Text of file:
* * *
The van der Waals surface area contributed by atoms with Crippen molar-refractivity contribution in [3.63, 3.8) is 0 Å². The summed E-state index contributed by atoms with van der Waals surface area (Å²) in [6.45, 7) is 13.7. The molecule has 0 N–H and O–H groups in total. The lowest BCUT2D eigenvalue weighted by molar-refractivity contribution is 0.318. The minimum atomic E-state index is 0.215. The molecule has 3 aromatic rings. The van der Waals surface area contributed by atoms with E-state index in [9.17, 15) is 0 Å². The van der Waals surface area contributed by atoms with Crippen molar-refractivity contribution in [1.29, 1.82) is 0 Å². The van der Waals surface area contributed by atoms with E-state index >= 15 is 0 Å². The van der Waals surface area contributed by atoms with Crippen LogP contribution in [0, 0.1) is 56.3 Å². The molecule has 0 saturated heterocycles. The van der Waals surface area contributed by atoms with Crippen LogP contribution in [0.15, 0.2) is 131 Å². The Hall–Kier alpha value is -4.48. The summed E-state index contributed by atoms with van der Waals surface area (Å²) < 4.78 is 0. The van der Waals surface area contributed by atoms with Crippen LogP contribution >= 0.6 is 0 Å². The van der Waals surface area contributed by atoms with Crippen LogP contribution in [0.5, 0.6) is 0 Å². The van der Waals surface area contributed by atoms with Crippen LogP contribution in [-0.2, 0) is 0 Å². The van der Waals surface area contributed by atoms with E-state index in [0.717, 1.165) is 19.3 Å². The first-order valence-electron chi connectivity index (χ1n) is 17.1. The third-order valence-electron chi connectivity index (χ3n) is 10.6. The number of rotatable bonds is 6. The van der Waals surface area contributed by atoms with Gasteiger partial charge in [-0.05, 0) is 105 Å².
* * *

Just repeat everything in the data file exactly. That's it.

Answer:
The van der Waals surface area contributed by atoms with Crippen molar-refractivity contribution in [3.63, 3.8) is 0 Å². The summed E-state index contributed by atoms with van der Waals surface area (Å²) in [6.45, 7) is 13.7. The molecule has 0 N–H and O–H groups in total. The lowest BCUT2D eigenvalue weighted by molar-refractivity contribution is 0.318. The minimum atomic E-state index is 0.215. The molecule has 3 aromatic rings. The van der Waals surface area contributed by atoms with E-state index in [9.17, 15) is 0 Å². The van der Waals surface area contributed by atoms with Crippen molar-refractivity contribution in [1.29, 1.82) is 0 Å². The van der Waals surface area contributed by atoms with E-state index >= 15 is 0 Å². The van der Waals surface area contributed by atoms with Crippen LogP contribution in [0, 0.1) is 56.3 Å². The molecule has 0 saturated heterocycles. The van der Waals surface area contributed by atoms with Crippen LogP contribution in [0.15, 0.2) is 131 Å². The Hall–Kier alpha value is -4.48. The summed E-state index contributed by atoms with van der Waals surface area (Å²) < 4.78 is 0. The van der Waals surface area contributed by atoms with Crippen LogP contribution >= 0.6 is 0 Å². The van der Waals surface area contributed by atoms with Crippen LogP contribution in [0.5, 0.6) is 0 Å². The van der Waals surface area contributed by atoms with Crippen LogP contribution in [-0.2, 0) is 0 Å². The van der Waals surface area contributed by atoms with E-state index in [0.717, 1.165) is 19.3 Å². The first-order valence-electron chi connectivity index (χ1n) is 17.1. The third-order valence-electron chi connectivity index (χ3n) is 10.6. The number of rotatable bonds is 6. The van der Waals surface area contributed by atoms with Gasteiger partial charge in [-0.05, 0) is 105 Å².